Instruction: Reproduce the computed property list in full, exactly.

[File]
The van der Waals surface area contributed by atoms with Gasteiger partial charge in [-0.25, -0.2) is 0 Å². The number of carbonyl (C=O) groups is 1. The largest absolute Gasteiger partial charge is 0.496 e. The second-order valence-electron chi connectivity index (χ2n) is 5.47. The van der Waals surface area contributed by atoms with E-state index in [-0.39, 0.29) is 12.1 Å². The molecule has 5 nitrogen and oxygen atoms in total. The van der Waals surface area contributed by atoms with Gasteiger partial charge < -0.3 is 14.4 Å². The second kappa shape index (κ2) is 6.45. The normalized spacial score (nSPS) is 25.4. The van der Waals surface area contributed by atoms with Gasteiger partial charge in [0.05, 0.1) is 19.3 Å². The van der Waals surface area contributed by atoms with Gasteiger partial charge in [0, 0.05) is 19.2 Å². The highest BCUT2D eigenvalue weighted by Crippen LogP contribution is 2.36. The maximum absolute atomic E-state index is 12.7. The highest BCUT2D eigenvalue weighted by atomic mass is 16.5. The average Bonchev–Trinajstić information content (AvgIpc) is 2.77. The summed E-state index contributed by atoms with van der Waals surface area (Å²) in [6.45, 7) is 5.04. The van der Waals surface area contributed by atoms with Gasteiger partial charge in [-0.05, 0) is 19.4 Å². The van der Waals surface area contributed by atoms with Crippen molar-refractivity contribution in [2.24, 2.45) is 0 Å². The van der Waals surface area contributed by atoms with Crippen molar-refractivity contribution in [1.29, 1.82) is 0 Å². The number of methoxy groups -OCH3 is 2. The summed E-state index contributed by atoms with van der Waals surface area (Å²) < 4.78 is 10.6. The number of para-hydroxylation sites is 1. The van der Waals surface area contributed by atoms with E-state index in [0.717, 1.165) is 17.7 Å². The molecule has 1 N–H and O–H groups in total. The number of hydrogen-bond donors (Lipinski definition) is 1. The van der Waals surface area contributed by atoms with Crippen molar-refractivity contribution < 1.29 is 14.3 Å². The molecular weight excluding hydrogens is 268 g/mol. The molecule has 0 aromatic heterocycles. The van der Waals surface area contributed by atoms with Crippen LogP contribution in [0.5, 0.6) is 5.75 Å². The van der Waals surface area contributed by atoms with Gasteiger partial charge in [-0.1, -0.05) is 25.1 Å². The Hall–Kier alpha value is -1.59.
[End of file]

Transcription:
The van der Waals surface area contributed by atoms with Gasteiger partial charge in [-0.25, -0.2) is 0 Å². The number of carbonyl (C=O) groups is 1. The largest absolute Gasteiger partial charge is 0.496 e. The second-order valence-electron chi connectivity index (χ2n) is 5.47. The van der Waals surface area contributed by atoms with E-state index in [-0.39, 0.29) is 12.1 Å². The molecule has 5 nitrogen and oxygen atoms in total. The van der Waals surface area contributed by atoms with Gasteiger partial charge < -0.3 is 14.4 Å². The second kappa shape index (κ2) is 6.45. The normalized spacial score (nSPS) is 25.4. The van der Waals surface area contributed by atoms with Gasteiger partial charge in [0.05, 0.1) is 19.3 Å². The van der Waals surface area contributed by atoms with Gasteiger partial charge in [0, 0.05) is 19.2 Å². The highest BCUT2D eigenvalue weighted by Crippen LogP contribution is 2.36. The maximum absolute atomic E-state index is 12.7. The highest BCUT2D eigenvalue weighted by atomic mass is 16.5. The average Bonchev–Trinajstić information content (AvgIpc) is 2.77. The summed E-state index contributed by atoms with van der Waals surface area (Å²) in [6.45, 7) is 5.04. The van der Waals surface area contributed by atoms with Gasteiger partial charge in [-0.05, 0) is 19.4 Å². The van der Waals surface area contributed by atoms with Crippen molar-refractivity contribution in [2.24, 2.45) is 0 Å². The van der Waals surface area contributed by atoms with Crippen molar-refractivity contribution in [1.29, 1.82) is 0 Å². The number of methoxy groups -OCH3 is 2. The summed E-state index contributed by atoms with van der Waals surface area (Å²) < 4.78 is 10.6. The number of para-hydroxylation sites is 1. The van der Waals surface area contributed by atoms with E-state index in [0.717, 1.165) is 17.7 Å². The molecule has 1 N–H and O–H groups in total. The number of hydrogen-bond donors (Lipinski definition) is 1. The van der Waals surface area contributed by atoms with Crippen molar-refractivity contribution < 1.29 is 14.3 Å². The molecular weight excluding hydrogens is 268 g/mol. The molecule has 0 aromatic heterocycles. The van der Waals surface area contributed by atoms with Crippen LogP contribution in [0.5, 0.6) is 5.75 Å². The van der Waals surface area contributed by atoms with Gasteiger partial charge in [-0.1, -0.05) is 25.1 Å². The Hall–Kier alpha value is -1.59.